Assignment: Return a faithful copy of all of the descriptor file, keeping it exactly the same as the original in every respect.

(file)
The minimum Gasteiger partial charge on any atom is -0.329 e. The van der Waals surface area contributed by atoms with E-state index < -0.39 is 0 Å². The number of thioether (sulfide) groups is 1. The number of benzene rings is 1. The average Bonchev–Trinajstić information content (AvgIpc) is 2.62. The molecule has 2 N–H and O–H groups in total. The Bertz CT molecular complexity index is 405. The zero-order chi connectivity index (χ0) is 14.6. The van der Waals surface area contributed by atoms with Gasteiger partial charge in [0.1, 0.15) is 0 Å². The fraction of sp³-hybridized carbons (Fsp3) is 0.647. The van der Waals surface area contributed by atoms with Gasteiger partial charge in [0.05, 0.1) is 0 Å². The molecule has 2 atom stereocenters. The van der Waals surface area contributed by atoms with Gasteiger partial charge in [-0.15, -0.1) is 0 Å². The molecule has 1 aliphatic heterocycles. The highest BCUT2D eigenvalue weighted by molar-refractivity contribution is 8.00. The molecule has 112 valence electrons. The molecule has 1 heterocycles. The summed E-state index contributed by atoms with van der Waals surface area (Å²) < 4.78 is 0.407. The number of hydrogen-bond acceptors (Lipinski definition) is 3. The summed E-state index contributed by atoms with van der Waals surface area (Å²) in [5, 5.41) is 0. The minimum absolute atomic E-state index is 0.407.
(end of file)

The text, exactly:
The minimum Gasteiger partial charge on any atom is -0.329 e. The van der Waals surface area contributed by atoms with E-state index < -0.39 is 0 Å². The number of thioether (sulfide) groups is 1. The number of benzene rings is 1. The average Bonchev–Trinajstić information content (AvgIpc) is 2.62. The molecule has 2 N–H and O–H groups in total. The Bertz CT molecular complexity index is 405. The zero-order chi connectivity index (χ0) is 14.6. The van der Waals surface area contributed by atoms with Gasteiger partial charge in [0.1, 0.15) is 0 Å². The fraction of sp³-hybridized carbons (Fsp3) is 0.647. The van der Waals surface area contributed by atoms with Gasteiger partial charge in [0.05, 0.1) is 0 Å². The molecule has 2 atom stereocenters. The van der Waals surface area contributed by atoms with Gasteiger partial charge in [-0.15, -0.1) is 0 Å². The molecule has 1 aliphatic heterocycles. The highest BCUT2D eigenvalue weighted by molar-refractivity contribution is 8.00. The molecule has 112 valence electrons. The molecule has 1 heterocycles. The summed E-state index contributed by atoms with van der Waals surface area (Å²) < 4.78 is 0.407. The number of hydrogen-bond acceptors (Lipinski definition) is 3. The summed E-state index contributed by atoms with van der Waals surface area (Å²) in [5, 5.41) is 0. The minimum absolute atomic E-state index is 0.407.